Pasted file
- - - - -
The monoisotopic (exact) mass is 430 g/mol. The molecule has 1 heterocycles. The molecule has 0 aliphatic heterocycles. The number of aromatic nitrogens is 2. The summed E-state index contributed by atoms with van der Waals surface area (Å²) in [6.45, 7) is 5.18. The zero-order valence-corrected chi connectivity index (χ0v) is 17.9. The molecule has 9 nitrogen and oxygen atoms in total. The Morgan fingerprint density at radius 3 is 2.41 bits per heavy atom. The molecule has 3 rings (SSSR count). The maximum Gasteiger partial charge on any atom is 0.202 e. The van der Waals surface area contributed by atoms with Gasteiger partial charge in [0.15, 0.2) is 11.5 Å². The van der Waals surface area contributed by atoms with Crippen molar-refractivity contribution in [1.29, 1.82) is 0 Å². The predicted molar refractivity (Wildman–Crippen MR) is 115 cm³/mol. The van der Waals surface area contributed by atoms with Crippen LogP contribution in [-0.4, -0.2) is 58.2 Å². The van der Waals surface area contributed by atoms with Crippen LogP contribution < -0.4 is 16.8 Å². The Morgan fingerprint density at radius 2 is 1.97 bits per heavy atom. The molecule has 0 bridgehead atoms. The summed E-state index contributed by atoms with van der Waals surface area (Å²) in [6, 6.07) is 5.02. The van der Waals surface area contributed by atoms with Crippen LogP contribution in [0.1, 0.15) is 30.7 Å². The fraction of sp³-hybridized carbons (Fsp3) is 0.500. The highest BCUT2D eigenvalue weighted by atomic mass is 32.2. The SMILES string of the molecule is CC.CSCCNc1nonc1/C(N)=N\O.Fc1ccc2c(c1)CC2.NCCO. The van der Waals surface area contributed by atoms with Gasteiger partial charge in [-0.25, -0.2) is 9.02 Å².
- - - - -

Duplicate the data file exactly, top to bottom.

The monoisotopic (exact) mass is 430 g/mol. The molecule has 1 heterocycles. The molecule has 0 aliphatic heterocycles. The number of aromatic nitrogens is 2. The summed E-state index contributed by atoms with van der Waals surface area (Å²) in [6.45, 7) is 5.18. The zero-order valence-corrected chi connectivity index (χ0v) is 17.9. The molecule has 9 nitrogen and oxygen atoms in total. The Morgan fingerprint density at radius 3 is 2.41 bits per heavy atom. The molecule has 3 rings (SSSR count). The maximum Gasteiger partial charge on any atom is 0.202 e. The van der Waals surface area contributed by atoms with Gasteiger partial charge in [0.15, 0.2) is 11.5 Å². The van der Waals surface area contributed by atoms with Crippen molar-refractivity contribution in [1.29, 1.82) is 0 Å². The predicted molar refractivity (Wildman–Crippen MR) is 115 cm³/mol. The van der Waals surface area contributed by atoms with Crippen LogP contribution in [-0.4, -0.2) is 58.2 Å². The van der Waals surface area contributed by atoms with Crippen LogP contribution < -0.4 is 16.8 Å². The Morgan fingerprint density at radius 2 is 1.97 bits per heavy atom. The molecule has 0 bridgehead atoms. The summed E-state index contributed by atoms with van der Waals surface area (Å²) in [6, 6.07) is 5.02. The van der Waals surface area contributed by atoms with Crippen LogP contribution in [0.1, 0.15) is 30.7 Å². The fraction of sp³-hybridized carbons (Fsp3) is 0.500. The highest BCUT2D eigenvalue weighted by atomic mass is 32.2. The SMILES string of the molecule is CC.CSCCNc1nonc1/C(N)=N\O.Fc1ccc2c(c1)CC2.NCCO. The van der Waals surface area contributed by atoms with Gasteiger partial charge in [-0.25, -0.2) is 9.02 Å².